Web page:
Art’s Own Kind now in Leicester!

The Art’s Own Kind exhibition has embarked on a tour of the UK and can be seen now in Leicester at The Peepul Centre. Click here to see more photos from the location.

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Edge09 Panel Discussion on Afrobeat footage

So here is the Art’s Own Kind footage from the Panel discussion entitled Afrobeat: A Culture , with Lemi Ghariokwu, Tony Allen, Dele Sosimi, Wunmi and Rich Medina, moderated by Paul Bradshaw at Rich Mix. Enjoy!

Click here for part 2/8 and then scroll down for the rest of the videos.

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Femi Kuti Live at the Afrika Shrine

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Afrobeat and the Art of Lemi Ghariokwu Wahala Show

Here is the Wahala show edition which focuses on Afrobeat and the Art of Lemi Ghariokwu, filmed on location at Rich Mix during the first days of the Art’s Own Kind exhibition! Click HERE to watch the show.

WAHALA went down the RICH MIX in East London to investigate and capture the raw energy of this amaizing gathering of world-class AFRO talent in London: We meet and greet musicians Dele Sosimi, Philladelphia DJ Rich Medina, recording artist/singer/dancer Wunmi and legendary artist Ghariokwu Lemi and drummer extrordinaire Tony Allen. The event was organised by PUNCH RECORDS. A Birmingham based organisation pushing the boundaries of black culture in the UK.

voxafrica.com

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Lemi on colonialism in art and the image of Africa

Lemi’s art makes a strong statement about how African people have adopted Western values and thus lost freedom of thought and action as a result of the colonialist era. Even now, the strands of colonialist mentality are still visible through the Western potrayal of African culture, impregnated with prejudices of the Black continent being an under-developed and savage environment.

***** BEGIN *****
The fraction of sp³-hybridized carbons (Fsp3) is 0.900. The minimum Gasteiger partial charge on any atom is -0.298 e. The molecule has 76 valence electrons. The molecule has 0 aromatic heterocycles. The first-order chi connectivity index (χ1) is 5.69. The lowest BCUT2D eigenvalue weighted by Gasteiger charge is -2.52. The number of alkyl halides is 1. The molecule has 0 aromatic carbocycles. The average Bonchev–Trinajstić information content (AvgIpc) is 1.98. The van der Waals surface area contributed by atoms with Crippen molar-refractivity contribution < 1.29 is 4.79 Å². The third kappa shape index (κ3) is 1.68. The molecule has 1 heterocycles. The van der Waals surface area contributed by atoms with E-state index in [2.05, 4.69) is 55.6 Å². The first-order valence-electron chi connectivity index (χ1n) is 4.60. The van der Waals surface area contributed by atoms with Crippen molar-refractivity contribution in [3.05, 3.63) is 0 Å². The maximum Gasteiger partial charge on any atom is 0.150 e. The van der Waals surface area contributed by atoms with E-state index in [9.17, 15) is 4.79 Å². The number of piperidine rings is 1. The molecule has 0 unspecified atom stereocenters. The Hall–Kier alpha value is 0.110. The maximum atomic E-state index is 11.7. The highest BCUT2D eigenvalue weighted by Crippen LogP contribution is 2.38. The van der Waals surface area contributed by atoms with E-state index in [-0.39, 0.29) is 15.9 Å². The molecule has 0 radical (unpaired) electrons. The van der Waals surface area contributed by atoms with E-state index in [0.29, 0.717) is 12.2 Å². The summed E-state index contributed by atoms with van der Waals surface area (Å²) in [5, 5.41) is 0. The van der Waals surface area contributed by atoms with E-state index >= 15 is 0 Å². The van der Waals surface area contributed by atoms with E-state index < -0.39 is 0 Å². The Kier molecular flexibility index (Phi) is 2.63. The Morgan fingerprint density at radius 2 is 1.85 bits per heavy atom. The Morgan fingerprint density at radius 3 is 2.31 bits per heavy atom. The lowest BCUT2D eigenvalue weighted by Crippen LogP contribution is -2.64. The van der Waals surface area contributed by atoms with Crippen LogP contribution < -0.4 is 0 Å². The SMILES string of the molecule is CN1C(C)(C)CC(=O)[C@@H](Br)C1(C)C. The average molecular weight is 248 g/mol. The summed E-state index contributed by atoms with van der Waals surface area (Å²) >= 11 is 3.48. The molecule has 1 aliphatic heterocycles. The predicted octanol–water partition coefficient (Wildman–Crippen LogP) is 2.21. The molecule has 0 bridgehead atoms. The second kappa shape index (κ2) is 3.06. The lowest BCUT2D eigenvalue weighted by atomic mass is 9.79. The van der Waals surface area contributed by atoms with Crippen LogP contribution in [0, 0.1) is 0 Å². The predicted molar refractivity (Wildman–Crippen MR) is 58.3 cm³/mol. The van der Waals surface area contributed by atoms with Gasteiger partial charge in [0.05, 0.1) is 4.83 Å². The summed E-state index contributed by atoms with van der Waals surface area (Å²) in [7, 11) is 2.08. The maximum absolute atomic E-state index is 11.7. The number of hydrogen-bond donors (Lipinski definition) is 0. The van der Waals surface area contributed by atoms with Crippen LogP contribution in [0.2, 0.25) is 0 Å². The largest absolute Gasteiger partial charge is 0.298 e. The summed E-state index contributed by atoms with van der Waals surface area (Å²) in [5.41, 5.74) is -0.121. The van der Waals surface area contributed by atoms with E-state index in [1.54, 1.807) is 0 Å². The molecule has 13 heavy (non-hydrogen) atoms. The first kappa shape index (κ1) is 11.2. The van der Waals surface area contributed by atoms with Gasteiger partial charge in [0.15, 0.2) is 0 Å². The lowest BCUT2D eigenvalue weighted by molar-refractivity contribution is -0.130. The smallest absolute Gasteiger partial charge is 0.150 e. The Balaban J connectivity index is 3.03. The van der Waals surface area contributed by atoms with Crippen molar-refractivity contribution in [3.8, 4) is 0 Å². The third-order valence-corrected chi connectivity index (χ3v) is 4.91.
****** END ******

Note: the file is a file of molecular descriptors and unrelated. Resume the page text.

ikoyi blindness

The Black man and woman is still colonised today. Look all around you and see what I mean. Most of the women in Africa and the Diaspora have their hair permed permanently. We wear Western clothes in Africa. We speak English to our children as the first and major language. Our culture and tradition is rapidly disappearing. With Christianity and Islam in total dominance as religions of Black people, tell me how Black art cannot and still continue to be colonised today? We’ve got to first emancipate ourselves from mental slavery before our minds and art can release itself from being colonised.

Lemi

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Lemi distinguishes between the image of Africa thaWestern culture has produced and the representation he gives to his own culture:

The primitive image of Africa is represented by the Western information machinery. It is mostly about wars, hunger, starvation and underdevelopment. I’m trying to portray the image of our society albeit critical at times but in the vein of us taking a look at what is wrong to come up with a progressive and lasting solution. The image of hope, self worth, pride and dignity of the African. This I hope to leave as my legacy.

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Lemi and Peter Tosh

I missed designing a Peter Tosh cover. He is my reggae hero. I met him twice in the 1980s during his private visits to Lagos. I asked him about the ‘No Nuclear War’ cover and he smiled and said: “Neville Garrick already finished work on it.” Today, right now in Nigeria, I would love to do a cover for Asa, I love her music and message but I’m not gonna go ask for that myself!!!

Lemi

He also named his son after Peter Tosh, but as he did not want an English name he added an African twist to it and the result is: Omotosho.

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More photos from the Launch

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To have a look at more photos from the Art’s Own Kind Launch featuring live performances from Dele Sosimi, Tony Allen and their bands at Rich Mix, click HERE

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